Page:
ns \\ "@id" find { _.text == "1" }        // => Some("1")

Also unlike XPath, Scala does not allow you to query for attributes associated with a particular element name in a single pattern. Thus, if you want to find only the id attributes from bar elements, you will need to perform two chained selections:

ns \\ "bar" \ "@id"

Oh, and one fun added tidbit, Scala’s XML selectors also define a wildcard character, underscore (_) of course, which can be used to substitute for any element name. However, this wildcard cannot be used in attribute patterns, nor can it be mixed into a partial name pattern (e.g. ns \ "b_" will not work). Really, the wildcard is useful in conjunction with a purely-\ pattern when attempting to “skip” a level in the tree without filtering for a particular element name.

Despite all of these shortcomings, Scala’s almost-XPath selectors are still very useful. With a little bit of practice, they can be an extremely effective way of getting at XML data at arbitrary tree depths.

Pattern Matching

What nifty Scala feature would be complete without some form of pattern matching? We can match on String literals, Int literals, and List literals; why not XML?

<foo/> match {           // prints "foo"
  case <foo/> => println("foo")
  case <bar/> => println("bar")
}

As we would expect, this code evaluates and prints foo to standard out. Unfortunately, things are not all sunshine and roses. In fact, pattern matching is where Scala’s XML support gets decidedly weird. Consider:

<foo>bar</foo> match {   // throws a MatchError!
  case <foo/> => println("foo")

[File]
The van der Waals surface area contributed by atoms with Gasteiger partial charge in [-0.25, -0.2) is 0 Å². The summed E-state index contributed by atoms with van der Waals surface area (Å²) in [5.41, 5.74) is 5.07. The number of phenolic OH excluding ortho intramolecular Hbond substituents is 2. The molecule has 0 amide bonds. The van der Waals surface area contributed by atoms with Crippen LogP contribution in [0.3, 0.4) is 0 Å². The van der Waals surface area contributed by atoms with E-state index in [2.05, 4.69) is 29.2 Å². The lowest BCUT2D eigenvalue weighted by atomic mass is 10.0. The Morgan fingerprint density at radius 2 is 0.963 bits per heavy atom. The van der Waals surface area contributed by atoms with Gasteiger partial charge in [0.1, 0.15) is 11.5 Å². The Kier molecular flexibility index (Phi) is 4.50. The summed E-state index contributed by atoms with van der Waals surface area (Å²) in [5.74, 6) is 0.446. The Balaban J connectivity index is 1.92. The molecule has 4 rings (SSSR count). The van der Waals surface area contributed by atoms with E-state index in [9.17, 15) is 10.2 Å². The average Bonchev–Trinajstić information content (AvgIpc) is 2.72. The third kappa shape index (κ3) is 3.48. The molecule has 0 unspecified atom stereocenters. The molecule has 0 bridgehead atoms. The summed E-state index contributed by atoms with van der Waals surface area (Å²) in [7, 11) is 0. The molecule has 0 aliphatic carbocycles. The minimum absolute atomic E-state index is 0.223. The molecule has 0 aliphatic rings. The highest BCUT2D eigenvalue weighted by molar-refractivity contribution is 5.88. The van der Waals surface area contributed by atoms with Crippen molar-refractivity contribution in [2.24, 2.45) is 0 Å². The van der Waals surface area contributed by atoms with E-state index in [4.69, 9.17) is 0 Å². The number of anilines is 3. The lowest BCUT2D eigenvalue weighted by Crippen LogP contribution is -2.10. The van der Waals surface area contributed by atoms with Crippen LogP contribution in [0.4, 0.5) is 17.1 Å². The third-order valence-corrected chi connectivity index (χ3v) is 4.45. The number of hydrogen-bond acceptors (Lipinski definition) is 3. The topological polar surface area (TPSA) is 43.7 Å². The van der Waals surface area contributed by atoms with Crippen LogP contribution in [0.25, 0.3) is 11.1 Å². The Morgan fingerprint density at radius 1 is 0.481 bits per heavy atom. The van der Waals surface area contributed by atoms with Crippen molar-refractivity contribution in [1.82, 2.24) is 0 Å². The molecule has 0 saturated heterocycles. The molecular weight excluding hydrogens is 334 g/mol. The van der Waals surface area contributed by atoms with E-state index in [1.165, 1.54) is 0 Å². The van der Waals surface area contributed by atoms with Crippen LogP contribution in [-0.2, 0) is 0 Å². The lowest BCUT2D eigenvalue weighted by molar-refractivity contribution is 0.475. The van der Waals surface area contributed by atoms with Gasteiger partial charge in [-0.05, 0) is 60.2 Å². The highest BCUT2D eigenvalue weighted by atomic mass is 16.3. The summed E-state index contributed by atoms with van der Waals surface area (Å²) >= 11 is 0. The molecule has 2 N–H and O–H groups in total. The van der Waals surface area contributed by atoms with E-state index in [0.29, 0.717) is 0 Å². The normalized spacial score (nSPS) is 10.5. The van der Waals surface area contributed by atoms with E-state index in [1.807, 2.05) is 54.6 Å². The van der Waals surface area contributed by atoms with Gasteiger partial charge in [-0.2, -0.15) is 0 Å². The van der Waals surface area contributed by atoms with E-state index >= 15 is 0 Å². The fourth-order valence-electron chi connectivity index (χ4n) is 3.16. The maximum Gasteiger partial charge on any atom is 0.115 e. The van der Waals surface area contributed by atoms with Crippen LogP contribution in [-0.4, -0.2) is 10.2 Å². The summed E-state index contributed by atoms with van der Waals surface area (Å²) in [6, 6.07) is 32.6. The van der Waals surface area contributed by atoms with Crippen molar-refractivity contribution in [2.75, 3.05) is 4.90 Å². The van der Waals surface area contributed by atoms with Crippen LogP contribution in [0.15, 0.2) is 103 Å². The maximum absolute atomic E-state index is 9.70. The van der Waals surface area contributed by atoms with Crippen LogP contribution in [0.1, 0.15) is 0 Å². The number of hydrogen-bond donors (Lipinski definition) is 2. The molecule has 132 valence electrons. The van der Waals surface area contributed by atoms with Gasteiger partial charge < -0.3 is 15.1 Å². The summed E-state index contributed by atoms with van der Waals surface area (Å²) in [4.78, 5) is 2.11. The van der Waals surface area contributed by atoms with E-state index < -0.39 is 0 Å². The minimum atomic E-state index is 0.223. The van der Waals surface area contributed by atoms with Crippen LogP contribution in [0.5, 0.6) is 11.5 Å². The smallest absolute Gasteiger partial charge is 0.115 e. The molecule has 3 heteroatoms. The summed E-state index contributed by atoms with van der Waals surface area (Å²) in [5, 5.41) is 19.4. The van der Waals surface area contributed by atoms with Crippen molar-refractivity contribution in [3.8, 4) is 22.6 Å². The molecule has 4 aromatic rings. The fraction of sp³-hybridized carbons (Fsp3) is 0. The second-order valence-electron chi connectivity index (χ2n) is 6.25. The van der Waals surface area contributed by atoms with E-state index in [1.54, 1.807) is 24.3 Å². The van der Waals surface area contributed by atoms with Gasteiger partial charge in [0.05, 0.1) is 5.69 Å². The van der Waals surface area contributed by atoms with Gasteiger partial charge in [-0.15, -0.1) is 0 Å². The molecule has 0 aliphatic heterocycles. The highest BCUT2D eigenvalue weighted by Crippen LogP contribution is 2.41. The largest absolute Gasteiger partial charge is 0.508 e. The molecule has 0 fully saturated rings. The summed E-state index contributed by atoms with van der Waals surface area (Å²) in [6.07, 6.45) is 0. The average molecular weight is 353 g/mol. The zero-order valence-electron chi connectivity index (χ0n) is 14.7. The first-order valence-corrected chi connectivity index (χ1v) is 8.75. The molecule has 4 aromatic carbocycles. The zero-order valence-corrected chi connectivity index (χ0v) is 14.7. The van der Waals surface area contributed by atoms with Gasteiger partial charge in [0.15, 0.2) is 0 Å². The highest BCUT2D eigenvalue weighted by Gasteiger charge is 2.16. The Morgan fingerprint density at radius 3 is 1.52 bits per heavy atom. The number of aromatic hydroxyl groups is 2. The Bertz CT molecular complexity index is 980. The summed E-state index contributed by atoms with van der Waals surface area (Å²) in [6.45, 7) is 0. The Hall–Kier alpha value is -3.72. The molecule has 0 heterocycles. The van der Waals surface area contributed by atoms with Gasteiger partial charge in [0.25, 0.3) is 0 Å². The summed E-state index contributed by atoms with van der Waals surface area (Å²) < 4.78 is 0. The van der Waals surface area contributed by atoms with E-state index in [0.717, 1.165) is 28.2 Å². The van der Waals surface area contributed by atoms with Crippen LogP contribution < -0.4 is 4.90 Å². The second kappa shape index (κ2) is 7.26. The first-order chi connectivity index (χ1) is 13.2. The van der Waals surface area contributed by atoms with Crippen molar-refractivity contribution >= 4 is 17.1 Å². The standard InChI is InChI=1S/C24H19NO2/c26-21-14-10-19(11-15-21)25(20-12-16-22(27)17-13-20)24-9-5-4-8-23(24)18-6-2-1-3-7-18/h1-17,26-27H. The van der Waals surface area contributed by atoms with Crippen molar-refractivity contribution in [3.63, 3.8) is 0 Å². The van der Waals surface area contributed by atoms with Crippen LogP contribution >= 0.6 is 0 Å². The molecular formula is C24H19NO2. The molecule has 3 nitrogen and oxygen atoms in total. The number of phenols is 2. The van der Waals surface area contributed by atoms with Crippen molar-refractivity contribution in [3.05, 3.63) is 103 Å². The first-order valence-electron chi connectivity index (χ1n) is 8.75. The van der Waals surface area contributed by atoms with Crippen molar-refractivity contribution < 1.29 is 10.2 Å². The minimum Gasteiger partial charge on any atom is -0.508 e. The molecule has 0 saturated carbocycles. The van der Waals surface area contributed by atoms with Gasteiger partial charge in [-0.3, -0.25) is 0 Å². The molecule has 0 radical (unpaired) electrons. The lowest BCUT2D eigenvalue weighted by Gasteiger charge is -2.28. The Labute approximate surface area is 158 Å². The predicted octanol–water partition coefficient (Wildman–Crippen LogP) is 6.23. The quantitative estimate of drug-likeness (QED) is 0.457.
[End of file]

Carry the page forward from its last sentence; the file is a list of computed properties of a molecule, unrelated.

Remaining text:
case <bar/> => println("bar")
}

The problem is that when we define the pattern, <foo/>, we’re actually telling the pattern matcher to match on exactly an empty Elem with label, foo. Of course, we can fix this by adding the appropriate to our pattern:

<foo>bar</foo> match {   // prints "foo"
  case <foo>bar</foo> => println("foo")
  case <bar>bar</bar> => println("bar")
}

Ok, that’s a little better, but we rarely know exactly what the contents of a particular node is going to be. In fact, the whole reason we’re pattern matching on this stuff is to extract data we don’t already have, so maybe a more useful case would be matching on the foo element and printing out its contents:

<foo>mystery</foo> match {   // prints "foo: mystery"
  case <foo>{ txt }</foo> => println("foo: " + txt)
  case <bar>{ txt }</bar> => println("bar: " + txt)
}

Ok, that worked, and it used our familiar interpolation syntax. Let’s try something fancier. What if we have text and an element inside our Elem?

<foo>mystery<bar/></foo> match {   // throws a MatchError!
  case <foo>{ txt }</foo> => println("foo: " + txt)
  case <bar>{ txt }</bar> => println("bar: " + txt)
}

Like I said, decidedly weird. The problem is that the txt pattern is looking for one Node and one Node only. The Elem we’re feeding into this pattern has two child Node(s) (a Text and an Elem), so it doesn’t match any of the patterns and throws an error.

The solution is to remember the magic of Scala’s @ symbol within patterns:

<foo>mystery<bar/></foo> match {   // prints "foo: ArrayBuffer(mystery,<bar></bar>)"
  case <foo>{ ns @ _* }</foo> => println("foo: " + ns)
  case <bar>{ ns @ _* }</bar> => println("bar: " + ns)
}

Closer, but still not right. If we were to examine the types here, we would see that ns is actually not a NodeSeq, but a Seq[Node]. This means that even if we weren’t naïvely printing out our match results, we would still have problems attempting to use XML selectors or other NodeSeq-like operations on ns.

To get around this problem, we have to explicitly wrap our results in a NodeSeq using the utility method mentioned earlier:

<foo>mystery<bar/></foo> match {   // prints "foo: mystery<bar></bar>"
  case <foo>{ ns @ _* }</foo> => println("foo: " + NodeSeq.fromSeq(ns))
  case <bar>{ ns @ _* }</bar> => println("bar: " + NodeSeq.fromSeq(ns))
}

Success at last! Now let’s try some attributes. To make things easier, we’ll pattern match on static values rather than trying to actually extract data:

<foo id="bar"/> match {
  case <foo id="bar"/> => println("bar")      // does not compile!
  case <foo id="baz"/> => println("baz")
}